Academic research carried out at universities, including University of Rwanda, should be more focused on solving community, national, and global challenges, delegates at an on-going scientific conference have said.
The three-day international scientific conference opened at the University of Rwanda yesterday. It is running under the theme, “Rebranding Research for Sustainable Development,” and seeks to help inspire development-oriented research at the university and other colleges across Africa and the world.
The forum brought together scholars from Rwanda and countries in Africa, Europe, Asia, and Americas, to talk about how academic research should be more responsive to current global challenges such as climate change, peace and security, people’s health and prosperity, as well as global economics and education, among others.
University of Rwanda deputy vice-chancellor for institutional advancement, Dr Charles Murigande, told The New Times on the sidelines of the meeting that it was poised to be a meaningful time-off lecturers’ normal work to discuss how their research can positively influence national and global development policies.
“Our researchers tend to look at current development challenges at the national level but, with this kind of forum, they get to meet researchers from other countries and get a global perspective. The objective of the conference is to raise awareness to make our research much more influential for policymaking,” he said.
‘Significant research plan’
Murigande, who had a long career in public service and diplomacy before returning to academia, said that many African countries often don’t base on research to plan sustainable development policies and hopes that University of Rwanda can do more national development-oriented research that could inspire government policies.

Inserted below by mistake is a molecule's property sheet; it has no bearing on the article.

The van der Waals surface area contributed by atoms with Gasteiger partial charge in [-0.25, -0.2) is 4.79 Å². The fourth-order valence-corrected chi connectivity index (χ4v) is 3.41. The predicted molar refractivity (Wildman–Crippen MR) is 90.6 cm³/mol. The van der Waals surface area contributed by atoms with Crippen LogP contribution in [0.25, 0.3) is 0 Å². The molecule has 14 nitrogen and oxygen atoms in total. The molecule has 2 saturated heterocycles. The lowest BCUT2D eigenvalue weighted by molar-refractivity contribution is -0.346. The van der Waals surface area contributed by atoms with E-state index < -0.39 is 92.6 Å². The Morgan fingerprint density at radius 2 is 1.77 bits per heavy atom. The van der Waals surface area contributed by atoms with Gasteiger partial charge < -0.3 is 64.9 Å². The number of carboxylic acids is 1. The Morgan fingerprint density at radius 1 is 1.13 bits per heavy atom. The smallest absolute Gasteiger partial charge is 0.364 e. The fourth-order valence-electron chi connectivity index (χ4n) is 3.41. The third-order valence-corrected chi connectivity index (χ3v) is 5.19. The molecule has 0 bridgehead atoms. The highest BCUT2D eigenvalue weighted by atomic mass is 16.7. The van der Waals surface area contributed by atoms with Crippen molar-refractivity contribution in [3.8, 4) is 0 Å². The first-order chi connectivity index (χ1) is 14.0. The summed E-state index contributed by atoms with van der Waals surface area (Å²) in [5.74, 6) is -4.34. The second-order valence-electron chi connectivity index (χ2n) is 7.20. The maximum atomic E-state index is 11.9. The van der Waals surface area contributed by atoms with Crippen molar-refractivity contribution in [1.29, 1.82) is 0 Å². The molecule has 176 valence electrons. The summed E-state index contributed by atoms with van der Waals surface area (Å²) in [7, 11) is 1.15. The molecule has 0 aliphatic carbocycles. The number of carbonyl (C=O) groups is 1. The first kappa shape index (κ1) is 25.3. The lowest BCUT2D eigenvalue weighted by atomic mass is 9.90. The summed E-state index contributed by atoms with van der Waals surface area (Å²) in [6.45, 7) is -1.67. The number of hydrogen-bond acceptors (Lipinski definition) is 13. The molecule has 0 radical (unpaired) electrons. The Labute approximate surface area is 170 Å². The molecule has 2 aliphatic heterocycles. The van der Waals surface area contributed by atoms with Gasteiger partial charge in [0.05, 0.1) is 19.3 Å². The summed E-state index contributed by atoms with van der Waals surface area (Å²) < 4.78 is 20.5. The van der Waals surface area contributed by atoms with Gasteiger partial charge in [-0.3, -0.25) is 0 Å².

“Here, at University of Rwanda, we do research but it’s not only for the sake of doing it; we want to inspire development. The conference seeks to put research at the centre of sustainable development,” he said.
The university, a merger three years ago of public institutions of higher learning, is mandated to offer both undergraduate and postgraduate training as well as conduct high quality research in a wide diversity of disciplines in partnership with other internationally recognised universities and research organisations.
The Vice-Chancellor, Prof. Phillip Cotton, told delegates at the opening of the meeting that the event is essentially three days of celebrating the hard work by the university’s lecturers and sharing with their colleagues from other countries.
The deputy Vice-Chancellor for Academic Affairs and Research, Prof. Nelson Ijumba, said research productivity at the institution has improved since it was created more than three years ago.
He said research culture at public universities in Rwanda was low because it was previously not a requirement for lecturers and there was no appreciation of the value of research at the institutions.
A mindset change was needed, Ijumba said, and today changes have been introduced and they resulted into better ranking for the University of Rwanda on the African continent.
“Given the improvement in our research productivity, the ranking for the university has improved,” Prof Ijumba said, explaining that the institution is currently among top 100 best universities in Africa instead of the top 300 when the National University of Rwanda was first restructured as part of the merger to form University of Rwanda.
On the first day of the meeting, yesterday, the Minister for Education, Dr Papias Malimba Musafiri, promised the university every support from the government in order to achieve its ambitions and targets.